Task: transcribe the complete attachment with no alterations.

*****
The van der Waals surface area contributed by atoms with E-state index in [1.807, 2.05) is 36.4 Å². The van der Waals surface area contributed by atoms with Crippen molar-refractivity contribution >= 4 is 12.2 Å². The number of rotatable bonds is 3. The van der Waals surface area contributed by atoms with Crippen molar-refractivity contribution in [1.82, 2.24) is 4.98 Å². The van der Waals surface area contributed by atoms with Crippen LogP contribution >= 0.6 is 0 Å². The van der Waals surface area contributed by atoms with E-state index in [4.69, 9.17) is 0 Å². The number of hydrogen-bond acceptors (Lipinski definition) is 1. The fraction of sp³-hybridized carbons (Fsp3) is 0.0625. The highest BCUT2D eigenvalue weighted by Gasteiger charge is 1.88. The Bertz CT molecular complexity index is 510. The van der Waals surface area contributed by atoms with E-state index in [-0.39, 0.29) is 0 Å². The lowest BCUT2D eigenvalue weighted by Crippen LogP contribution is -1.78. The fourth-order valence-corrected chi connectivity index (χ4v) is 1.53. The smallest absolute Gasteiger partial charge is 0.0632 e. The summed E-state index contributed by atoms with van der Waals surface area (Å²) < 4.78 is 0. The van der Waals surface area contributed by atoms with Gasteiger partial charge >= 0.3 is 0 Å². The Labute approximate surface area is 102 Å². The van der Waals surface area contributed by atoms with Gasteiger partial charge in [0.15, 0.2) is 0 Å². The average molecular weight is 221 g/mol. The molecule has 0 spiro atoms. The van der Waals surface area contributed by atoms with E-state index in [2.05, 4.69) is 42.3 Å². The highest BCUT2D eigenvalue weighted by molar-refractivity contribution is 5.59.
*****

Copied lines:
The van der Waals surface area contributed by atoms with E-state index in [1.807, 2.05) is 36.4 Å². The van der Waals surface area contributed by atoms with Crippen molar-refractivity contribution >= 4 is 12.2 Å². The number of rotatable bonds is 3. The van der Waals surface area contributed by atoms with Crippen molar-refractivity contribution in [1.82, 2.24) is 4.98 Å². The van der Waals surface area contributed by atoms with Crippen LogP contribution >= 0.6 is 0 Å². The van der Waals surface area contributed by atoms with E-state index in [4.69, 9.17) is 0 Å². The number of hydrogen-bond acceptors (Lipinski definition) is 1. The fraction of sp³-hybridized carbons (Fsp3) is 0.0625. The highest BCUT2D eigenvalue weighted by Gasteiger charge is 1.88. The Bertz CT molecular complexity index is 510. The van der Waals surface area contributed by atoms with E-state index in [-0.39, 0.29) is 0 Å². The lowest BCUT2D eigenvalue weighted by Crippen LogP contribution is -1.78. The fourth-order valence-corrected chi connectivity index (χ4v) is 1.53. The smallest absolute Gasteiger partial charge is 0.0632 e. The summed E-state index contributed by atoms with van der Waals surface area (Å²) < 4.78 is 0. The van der Waals surface area contributed by atoms with Gasteiger partial charge >= 0.3 is 0 Å². The Labute approximate surface area is 102 Å². The van der Waals surface area contributed by atoms with Gasteiger partial charge in [0.15, 0.2) is 0 Å². The average molecular weight is 221 g/mol. The molecule has 0 spiro atoms. The van der Waals surface area contributed by atoms with E-state index in [2.05, 4.69) is 42.3 Å². The highest BCUT2D eigenvalue weighted by molar-refractivity contribution is 5.59.